Food alerts news

If there is a problem with a food product that means it should not be sold, then it might be 'withdrawn' (taken off the shelves) or 'recalled' (when customers are asked to return the product). The FSA issues information about product withdrawals and recalls to let consumers and local authorities know about problems associated with food.

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Most recent food recalls

  • Sainsbury's recalls its SO Organic Sultanas

    Thursday 17 April 2014

    Sainsbury’s is recalling all date codes of its SO Organic Sultanas on a precautionary basis, because salmonella has been found during routine testing. If you have bought this product, do not eat it. The FSA has issued a Product Recall Information Notice.

  • Munchy Seeds Honey Seeds recalled

    Wednesday 9 April 2014

    Lawncourt Harvest Ltd has recalled tubs of Munchy Seeds Honey Seeds with a 'best before' date of 19 September 2014 and 24 September 2014 because the product may contain small stones and pieces of glass. The FSA has issued a Product Information Recall Notice.

  • Morrisons Seafood Cocktail and Prawn Mayo sandwich fillers recalled

    Tuesday 11 March 2014

    Morrisons is recalling its Seafood Cocktail and Prawn Mayo sandwich fillers, because some of the packs may contain undercooked prawns. If you have bought one of these products, do not eat it. The FSA has issued a Product Recall Information Notice.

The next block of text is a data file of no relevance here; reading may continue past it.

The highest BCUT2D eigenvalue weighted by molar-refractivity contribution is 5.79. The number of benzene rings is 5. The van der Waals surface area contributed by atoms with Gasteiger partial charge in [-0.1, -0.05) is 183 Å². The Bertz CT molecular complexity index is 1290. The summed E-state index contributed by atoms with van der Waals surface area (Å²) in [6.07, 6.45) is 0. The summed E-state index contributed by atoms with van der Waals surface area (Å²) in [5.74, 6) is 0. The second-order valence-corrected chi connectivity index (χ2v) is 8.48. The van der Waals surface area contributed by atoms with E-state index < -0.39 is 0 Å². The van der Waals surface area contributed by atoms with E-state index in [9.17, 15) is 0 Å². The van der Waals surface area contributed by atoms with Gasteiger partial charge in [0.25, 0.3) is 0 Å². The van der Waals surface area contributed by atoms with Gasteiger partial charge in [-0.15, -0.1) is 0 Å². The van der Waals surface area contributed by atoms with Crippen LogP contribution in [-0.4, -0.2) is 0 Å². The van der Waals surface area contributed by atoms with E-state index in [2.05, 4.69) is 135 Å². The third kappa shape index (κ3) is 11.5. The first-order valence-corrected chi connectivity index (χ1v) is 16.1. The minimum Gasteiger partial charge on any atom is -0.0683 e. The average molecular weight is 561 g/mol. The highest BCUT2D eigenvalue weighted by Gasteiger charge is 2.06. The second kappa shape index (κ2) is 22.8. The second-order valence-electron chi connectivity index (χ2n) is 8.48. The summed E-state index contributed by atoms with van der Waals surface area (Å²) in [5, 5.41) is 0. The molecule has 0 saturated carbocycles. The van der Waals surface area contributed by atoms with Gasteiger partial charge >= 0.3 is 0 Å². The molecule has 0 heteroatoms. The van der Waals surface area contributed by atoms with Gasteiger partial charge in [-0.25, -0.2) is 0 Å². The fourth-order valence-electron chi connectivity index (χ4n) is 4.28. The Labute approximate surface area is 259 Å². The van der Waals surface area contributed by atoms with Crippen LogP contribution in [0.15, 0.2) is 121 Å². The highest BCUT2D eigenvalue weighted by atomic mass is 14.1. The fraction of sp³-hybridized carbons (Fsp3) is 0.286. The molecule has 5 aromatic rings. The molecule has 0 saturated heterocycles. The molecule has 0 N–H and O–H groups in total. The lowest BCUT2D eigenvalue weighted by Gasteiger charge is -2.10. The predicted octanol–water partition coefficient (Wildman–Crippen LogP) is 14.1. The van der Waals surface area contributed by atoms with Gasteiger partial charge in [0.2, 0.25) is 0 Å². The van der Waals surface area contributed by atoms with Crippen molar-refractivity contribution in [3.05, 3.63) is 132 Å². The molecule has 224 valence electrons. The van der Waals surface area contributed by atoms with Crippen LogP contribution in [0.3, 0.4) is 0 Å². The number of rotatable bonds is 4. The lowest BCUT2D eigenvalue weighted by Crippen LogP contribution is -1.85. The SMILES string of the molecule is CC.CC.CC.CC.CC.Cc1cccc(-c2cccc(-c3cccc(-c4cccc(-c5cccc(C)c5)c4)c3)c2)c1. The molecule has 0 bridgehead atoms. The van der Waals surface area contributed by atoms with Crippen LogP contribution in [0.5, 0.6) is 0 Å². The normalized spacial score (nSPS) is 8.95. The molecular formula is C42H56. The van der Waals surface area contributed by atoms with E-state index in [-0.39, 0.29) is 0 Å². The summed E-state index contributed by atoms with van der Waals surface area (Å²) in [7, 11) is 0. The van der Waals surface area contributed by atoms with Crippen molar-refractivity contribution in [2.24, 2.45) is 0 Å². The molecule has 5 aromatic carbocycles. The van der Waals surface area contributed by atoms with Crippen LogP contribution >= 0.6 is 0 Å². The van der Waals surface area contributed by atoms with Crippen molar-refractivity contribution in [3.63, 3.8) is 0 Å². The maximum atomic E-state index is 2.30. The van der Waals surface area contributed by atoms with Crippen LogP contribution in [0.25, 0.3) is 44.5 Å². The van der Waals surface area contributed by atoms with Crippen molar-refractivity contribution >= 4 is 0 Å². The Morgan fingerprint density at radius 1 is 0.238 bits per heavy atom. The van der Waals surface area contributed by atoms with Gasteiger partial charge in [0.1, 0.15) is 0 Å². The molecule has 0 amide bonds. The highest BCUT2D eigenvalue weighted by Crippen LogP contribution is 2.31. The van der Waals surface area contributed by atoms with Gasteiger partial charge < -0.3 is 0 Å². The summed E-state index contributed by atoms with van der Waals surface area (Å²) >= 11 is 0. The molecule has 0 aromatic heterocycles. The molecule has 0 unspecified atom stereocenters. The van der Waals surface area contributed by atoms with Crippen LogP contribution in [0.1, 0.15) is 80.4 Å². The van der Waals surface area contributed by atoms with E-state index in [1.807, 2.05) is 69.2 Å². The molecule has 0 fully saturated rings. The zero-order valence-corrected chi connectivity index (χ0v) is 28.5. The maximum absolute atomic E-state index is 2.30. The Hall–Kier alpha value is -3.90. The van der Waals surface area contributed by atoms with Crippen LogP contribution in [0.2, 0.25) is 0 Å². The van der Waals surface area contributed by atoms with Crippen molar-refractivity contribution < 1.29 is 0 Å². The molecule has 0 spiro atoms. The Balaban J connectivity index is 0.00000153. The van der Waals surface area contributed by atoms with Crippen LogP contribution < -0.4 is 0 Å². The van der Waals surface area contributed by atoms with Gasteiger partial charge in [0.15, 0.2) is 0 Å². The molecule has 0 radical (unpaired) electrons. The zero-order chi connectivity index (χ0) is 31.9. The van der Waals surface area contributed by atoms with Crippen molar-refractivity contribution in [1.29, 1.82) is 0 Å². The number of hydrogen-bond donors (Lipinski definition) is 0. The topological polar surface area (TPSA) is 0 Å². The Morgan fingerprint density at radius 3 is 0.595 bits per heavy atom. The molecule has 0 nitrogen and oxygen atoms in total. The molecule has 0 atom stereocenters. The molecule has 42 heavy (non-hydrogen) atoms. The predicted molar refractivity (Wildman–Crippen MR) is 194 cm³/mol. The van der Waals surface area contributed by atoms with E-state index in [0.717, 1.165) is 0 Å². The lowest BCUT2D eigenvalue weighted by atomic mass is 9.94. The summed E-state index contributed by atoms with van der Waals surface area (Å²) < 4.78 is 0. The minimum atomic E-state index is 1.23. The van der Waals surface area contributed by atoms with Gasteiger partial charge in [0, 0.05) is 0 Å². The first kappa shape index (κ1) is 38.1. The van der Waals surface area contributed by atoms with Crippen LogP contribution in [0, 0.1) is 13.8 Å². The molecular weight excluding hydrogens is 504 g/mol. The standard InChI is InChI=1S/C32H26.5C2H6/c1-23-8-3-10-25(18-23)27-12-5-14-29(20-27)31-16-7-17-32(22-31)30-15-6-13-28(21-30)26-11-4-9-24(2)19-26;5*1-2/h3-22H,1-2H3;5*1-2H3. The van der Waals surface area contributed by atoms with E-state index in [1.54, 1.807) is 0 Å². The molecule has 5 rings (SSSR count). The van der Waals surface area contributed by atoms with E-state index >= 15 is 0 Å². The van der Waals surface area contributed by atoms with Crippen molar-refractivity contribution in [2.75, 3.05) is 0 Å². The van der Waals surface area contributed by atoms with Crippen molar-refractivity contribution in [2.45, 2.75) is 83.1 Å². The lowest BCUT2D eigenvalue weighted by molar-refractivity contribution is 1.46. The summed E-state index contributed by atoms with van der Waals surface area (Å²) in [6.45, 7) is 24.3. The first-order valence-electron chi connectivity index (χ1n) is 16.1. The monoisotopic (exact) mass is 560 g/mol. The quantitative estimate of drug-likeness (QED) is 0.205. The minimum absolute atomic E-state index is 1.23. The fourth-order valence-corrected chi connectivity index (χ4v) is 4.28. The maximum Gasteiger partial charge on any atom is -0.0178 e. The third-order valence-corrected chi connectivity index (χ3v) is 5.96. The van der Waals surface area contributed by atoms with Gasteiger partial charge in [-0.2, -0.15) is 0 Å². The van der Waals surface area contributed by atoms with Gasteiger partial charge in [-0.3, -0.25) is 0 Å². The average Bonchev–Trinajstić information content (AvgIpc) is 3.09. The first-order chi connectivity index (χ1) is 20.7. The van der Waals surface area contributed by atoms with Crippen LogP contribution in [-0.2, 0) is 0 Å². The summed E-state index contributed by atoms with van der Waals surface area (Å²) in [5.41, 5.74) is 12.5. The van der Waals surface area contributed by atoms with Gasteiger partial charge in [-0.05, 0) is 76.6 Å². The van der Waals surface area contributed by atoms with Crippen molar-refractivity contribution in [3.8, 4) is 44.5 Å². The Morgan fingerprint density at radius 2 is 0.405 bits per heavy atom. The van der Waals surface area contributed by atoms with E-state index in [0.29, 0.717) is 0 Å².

• Sainsbury's recalls its Frozen Sticky Toffee Sponge Pudding

    Tuesday 25 February 2014

    Sainsbury's has recalled its 'by Sainsbury's' Frozen Sticky Toffee Sponge Pudding, because the product may contain small pieces of metal. The FSA has issued a Product Recall Information Notice.

  • Loch Arthur Creamery Criffel unpasteurised cheese recalled

    Wednesday 5 February 2014

    Loch Arthur Creamery has recalled batches of its Criffel unpasteurised cheese, because Listeria monocytogenes has been detected in the product. Listeria monocytogenes can cause illness in certain groups of people, such as pregnant women, unborn and newborn babies, and anyone with reduced immunity, particularly the over-60s.

  • Possible choking hazard: jelly mini-cup sweets

    Wednesday 22 January 2014

    New Choice brand Mini Fruity Gels have been found on sale during the routine inspection of a Vietnamese supermarket in the London area. Jelly mini-cup sweets are a possible choking hazard and are banned from sale in the UK. The FSA has issued a Food Alert for Action to local authorities. If you have bought one of these products, do not eat it.